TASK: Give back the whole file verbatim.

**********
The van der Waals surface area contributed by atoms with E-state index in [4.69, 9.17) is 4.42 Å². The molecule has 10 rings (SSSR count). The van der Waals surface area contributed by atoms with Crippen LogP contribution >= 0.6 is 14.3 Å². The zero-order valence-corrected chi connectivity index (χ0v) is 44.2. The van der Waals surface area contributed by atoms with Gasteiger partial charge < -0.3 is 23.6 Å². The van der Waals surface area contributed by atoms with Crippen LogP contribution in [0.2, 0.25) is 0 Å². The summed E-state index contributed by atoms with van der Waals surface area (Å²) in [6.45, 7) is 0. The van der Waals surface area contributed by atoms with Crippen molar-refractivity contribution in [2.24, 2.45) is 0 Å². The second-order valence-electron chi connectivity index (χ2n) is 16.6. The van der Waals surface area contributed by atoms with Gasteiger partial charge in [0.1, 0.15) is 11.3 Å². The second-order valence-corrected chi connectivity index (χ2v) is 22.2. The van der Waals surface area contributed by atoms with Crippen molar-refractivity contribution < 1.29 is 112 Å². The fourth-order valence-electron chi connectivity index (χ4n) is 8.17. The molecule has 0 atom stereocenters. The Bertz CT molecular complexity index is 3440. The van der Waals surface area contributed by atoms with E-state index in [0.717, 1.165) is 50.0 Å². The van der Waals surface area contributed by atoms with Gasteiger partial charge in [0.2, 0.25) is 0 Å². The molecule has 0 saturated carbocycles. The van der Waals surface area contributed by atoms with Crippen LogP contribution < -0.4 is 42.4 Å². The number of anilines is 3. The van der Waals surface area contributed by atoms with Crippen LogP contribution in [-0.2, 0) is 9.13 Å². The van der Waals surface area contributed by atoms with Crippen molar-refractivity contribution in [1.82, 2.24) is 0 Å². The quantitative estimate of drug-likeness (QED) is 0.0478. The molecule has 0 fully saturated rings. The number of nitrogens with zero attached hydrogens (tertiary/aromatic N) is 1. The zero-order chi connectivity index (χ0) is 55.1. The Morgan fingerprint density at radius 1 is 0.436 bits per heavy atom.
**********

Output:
The van der Waals surface area contributed by atoms with E-state index in [4.69, 9.17) is 4.42 Å². The molecule has 10 rings (SSSR count). The van der Waals surface area contributed by atoms with Crippen LogP contribution >= 0.6 is 14.3 Å². The zero-order valence-corrected chi connectivity index (χ0v) is 44.2. The van der Waals surface area contributed by atoms with Gasteiger partial charge < -0.3 is 23.6 Å². The van der Waals surface area contributed by atoms with Crippen LogP contribution in [0.2, 0.25) is 0 Å². The summed E-state index contributed by atoms with van der Waals surface area (Å²) in [6.45, 7) is 0. The van der Waals surface area contributed by atoms with Crippen molar-refractivity contribution in [2.24, 2.45) is 0 Å². The second-order valence-electron chi connectivity index (χ2n) is 16.6. The van der Waals surface area contributed by atoms with Gasteiger partial charge in [0.1, 0.15) is 11.3 Å². The second-order valence-corrected chi connectivity index (χ2v) is 22.2. The van der Waals surface area contributed by atoms with Crippen molar-refractivity contribution < 1.29 is 112 Å². The fourth-order valence-electron chi connectivity index (χ4n) is 8.17. The molecule has 0 atom stereocenters. The Bertz CT molecular complexity index is 3440. The van der Waals surface area contributed by atoms with E-state index in [0.717, 1.165) is 50.0 Å². The van der Waals surface area contributed by atoms with Gasteiger partial charge in [0.2, 0.25) is 0 Å². The molecule has 0 saturated carbocycles. The van der Waals surface area contributed by atoms with Crippen LogP contribution < -0.4 is 42.4 Å². The number of anilines is 3. The van der Waals surface area contributed by atoms with Crippen LogP contribution in [-0.2, 0) is 9.13 Å². The van der Waals surface area contributed by atoms with Crippen molar-refractivity contribution in [1.82, 2.24) is 0 Å². The quantitative estimate of drug-likeness (QED) is 0.0478. The molecule has 0 fully saturated rings. The number of nitrogens with zero attached hydrogens (tertiary/aromatic N) is 1. The zero-order chi connectivity index (χ0) is 55.1. The Morgan fingerprint density at radius 1 is 0.436 bits per heavy atom.